Anyone who has tried to wade through the multitude of iPod speakers on the market knows that the options are seemingly infinite, and that many of them are very difficult to distinguish from one another. So it's pretty refreshing when a company like mStation comes along and tries to offer something a bit different, first with the colorfully bulbous Stereo Orb and now with the lanky 2.1 Stereo Tower. Unfortunately, this tall speaker comes with a high-end price tag ($299), but without the excellent build quality. Still, for those looking for more oomph than the Bose SoundDock can offer, the Stereo Tower is a good alternative.
If nothing else, mStation knows how to put out a speaker dock with an unusual design. The 2.1 Stereo Tower is unlike any other iPod speaker we've come across, if only because it is about the size of a 6-year-old child (3.5 feet tall). A circular base (measuring about 12 inches across) supports two "legs," which, in turn hold, up the large, cylindrical subwoofer unit. At the top of each leg are the two speaker connections, and this is where the questionable construction becomes apparent. The speakers, which are shipped completely detached from the base, are meant to be rotatable. MStation allows for this with grooves in the bottom of each of the speaker cylinders and protruding screws on the top of each support leg. Unfortunately, this makes it difficult to get a completely straight and flush fit between the speakers and the legs. It's not a deal-breaker, but with a $300 speaker unit, we expect better implementation. On the plus side, the entire Stereo Tower is made out of high-quality extruded aluminum, so it has a nice, weighty feel to it.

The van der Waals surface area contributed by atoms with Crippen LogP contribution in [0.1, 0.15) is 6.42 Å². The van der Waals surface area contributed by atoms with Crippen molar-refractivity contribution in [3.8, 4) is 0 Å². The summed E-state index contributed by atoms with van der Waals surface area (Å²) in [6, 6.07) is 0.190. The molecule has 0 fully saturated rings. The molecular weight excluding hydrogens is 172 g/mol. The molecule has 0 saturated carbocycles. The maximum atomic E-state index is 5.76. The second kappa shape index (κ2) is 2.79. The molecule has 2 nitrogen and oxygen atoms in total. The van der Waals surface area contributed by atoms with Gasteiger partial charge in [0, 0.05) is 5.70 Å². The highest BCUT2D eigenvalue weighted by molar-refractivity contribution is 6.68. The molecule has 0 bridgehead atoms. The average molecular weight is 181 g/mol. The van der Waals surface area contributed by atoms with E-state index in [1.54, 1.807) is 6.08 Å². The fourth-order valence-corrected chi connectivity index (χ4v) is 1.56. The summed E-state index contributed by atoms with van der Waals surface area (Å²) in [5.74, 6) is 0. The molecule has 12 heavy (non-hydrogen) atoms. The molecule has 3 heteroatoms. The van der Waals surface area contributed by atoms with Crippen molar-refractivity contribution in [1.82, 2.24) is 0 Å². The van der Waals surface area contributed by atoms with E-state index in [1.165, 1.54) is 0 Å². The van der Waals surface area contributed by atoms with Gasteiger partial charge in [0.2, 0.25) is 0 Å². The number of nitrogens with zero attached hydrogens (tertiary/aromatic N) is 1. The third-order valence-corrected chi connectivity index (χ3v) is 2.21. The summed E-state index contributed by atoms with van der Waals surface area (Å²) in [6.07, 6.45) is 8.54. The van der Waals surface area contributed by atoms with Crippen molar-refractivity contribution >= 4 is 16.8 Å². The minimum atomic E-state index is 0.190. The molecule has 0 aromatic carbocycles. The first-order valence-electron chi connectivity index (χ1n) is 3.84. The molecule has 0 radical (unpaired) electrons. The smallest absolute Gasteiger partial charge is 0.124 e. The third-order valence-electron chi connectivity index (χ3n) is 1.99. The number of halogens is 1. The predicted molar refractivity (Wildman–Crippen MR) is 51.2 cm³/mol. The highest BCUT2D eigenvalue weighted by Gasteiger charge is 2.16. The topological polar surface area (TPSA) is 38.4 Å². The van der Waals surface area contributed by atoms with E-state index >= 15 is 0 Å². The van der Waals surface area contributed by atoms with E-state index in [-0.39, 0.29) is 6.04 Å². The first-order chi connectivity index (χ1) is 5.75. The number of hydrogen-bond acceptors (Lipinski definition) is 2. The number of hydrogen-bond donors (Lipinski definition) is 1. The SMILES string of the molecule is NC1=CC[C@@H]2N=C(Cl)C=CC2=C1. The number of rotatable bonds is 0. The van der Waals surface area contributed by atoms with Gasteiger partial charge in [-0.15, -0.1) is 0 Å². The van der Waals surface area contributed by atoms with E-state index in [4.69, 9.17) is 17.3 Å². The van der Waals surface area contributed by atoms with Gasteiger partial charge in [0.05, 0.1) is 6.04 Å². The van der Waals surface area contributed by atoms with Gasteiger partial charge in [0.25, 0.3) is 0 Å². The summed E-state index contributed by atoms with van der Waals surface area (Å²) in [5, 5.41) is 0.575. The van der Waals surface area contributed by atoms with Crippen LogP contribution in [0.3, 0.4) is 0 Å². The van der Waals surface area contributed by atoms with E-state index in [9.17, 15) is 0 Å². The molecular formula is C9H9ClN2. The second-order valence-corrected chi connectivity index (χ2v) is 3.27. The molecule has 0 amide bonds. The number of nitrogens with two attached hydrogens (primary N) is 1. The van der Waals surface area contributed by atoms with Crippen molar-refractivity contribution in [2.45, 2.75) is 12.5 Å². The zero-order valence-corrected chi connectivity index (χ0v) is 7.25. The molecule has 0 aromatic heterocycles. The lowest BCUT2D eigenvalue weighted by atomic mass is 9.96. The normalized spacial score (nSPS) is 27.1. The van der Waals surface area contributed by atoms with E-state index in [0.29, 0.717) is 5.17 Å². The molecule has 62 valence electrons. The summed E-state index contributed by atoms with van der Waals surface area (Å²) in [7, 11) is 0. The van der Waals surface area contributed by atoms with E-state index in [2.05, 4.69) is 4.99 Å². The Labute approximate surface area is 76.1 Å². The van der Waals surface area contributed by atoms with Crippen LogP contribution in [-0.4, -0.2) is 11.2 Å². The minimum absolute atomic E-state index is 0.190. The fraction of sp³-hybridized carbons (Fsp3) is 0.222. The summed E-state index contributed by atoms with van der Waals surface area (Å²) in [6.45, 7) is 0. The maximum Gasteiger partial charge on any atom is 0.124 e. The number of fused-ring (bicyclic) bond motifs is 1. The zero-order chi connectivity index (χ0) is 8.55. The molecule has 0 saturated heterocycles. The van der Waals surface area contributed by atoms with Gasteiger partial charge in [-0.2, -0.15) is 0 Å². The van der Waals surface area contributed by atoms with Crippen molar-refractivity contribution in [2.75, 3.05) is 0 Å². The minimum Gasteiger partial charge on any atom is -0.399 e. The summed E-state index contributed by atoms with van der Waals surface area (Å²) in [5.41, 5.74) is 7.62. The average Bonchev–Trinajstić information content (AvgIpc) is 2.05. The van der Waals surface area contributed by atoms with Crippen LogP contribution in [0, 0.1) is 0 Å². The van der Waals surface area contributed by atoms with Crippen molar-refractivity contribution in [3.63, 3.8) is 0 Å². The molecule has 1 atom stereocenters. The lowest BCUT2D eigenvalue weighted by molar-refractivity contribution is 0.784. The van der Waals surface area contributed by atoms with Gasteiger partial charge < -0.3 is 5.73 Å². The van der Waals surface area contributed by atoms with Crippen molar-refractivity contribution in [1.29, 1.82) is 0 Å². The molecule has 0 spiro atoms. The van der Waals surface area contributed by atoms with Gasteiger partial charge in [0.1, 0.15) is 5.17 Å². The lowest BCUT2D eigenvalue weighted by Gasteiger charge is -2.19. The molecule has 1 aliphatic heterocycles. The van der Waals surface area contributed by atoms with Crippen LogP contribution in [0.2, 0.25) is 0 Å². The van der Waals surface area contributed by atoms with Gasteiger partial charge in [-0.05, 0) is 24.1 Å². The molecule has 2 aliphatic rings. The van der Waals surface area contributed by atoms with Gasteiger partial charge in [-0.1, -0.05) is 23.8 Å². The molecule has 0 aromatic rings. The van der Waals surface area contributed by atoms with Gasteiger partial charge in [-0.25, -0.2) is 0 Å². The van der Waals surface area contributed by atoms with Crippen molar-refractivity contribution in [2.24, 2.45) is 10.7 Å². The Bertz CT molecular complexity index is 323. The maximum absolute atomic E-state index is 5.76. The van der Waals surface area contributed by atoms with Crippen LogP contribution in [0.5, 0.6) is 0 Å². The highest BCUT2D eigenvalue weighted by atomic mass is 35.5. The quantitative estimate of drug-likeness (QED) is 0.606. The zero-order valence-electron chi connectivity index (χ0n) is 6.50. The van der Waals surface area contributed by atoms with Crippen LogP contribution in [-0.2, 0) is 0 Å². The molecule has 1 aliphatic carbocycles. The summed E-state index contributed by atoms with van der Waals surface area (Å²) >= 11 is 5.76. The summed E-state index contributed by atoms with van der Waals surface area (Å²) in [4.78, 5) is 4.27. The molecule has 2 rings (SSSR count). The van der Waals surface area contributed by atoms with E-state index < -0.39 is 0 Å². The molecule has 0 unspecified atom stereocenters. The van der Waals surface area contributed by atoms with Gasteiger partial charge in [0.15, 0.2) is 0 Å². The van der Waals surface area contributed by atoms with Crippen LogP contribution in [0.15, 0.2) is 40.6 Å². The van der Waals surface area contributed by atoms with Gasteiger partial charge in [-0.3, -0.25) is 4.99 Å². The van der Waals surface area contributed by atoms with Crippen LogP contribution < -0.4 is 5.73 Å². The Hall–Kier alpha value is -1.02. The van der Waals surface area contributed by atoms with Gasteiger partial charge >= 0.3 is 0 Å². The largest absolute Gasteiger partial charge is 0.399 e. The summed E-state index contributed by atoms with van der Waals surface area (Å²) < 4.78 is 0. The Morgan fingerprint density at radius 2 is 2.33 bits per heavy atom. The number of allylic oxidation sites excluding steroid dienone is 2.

The mStation 2.1 Stereo Tower features several other physical attributes that are worth noting. First, there's the built-in iPod dock on the top of the subwoofer cylinder. When your player is cradled here, it charges automatically--always a nice touch. Behind the dock is an auxiliary line input, which allows for compatibility with any other audio source. There's also a mini USB port for pass-through syncing, though we think attaching a speaker this size to a computer would be more than a little clunky--it's simpler to just remove the iPod. Lining the front of the dock is a variety of buttons: power, play/pause, track shuttle, and volume. In addition, the included IR remote has bass and treble controls. The main power switch and the DC input reside in the back and bottom of one of the support legs.
No doubt about it, the mStation Stereo Tower is for bass addicts. The large, bottom-firing subwoofer really does its job. It's probably one of the only iPod speakers we've tested where we could actually feel the bass. Once you find a good balance between the treble and bass levels (which reset to flat after every power down), the low-end really thumps without overshadowing the highs or mids. We were really quite impressed with overall sound quality during testing. The one complaint is that the mids are not quite as buttery as we like, but we did get the warmth, detail, and clarity we expect. Plus, stereo separation was good, thanks to the fact that the left and right speakers are actually completely separate units. And--perhaps most importantly--the Stereo Tower really belts out in the volume area. These are party speakers to be sure.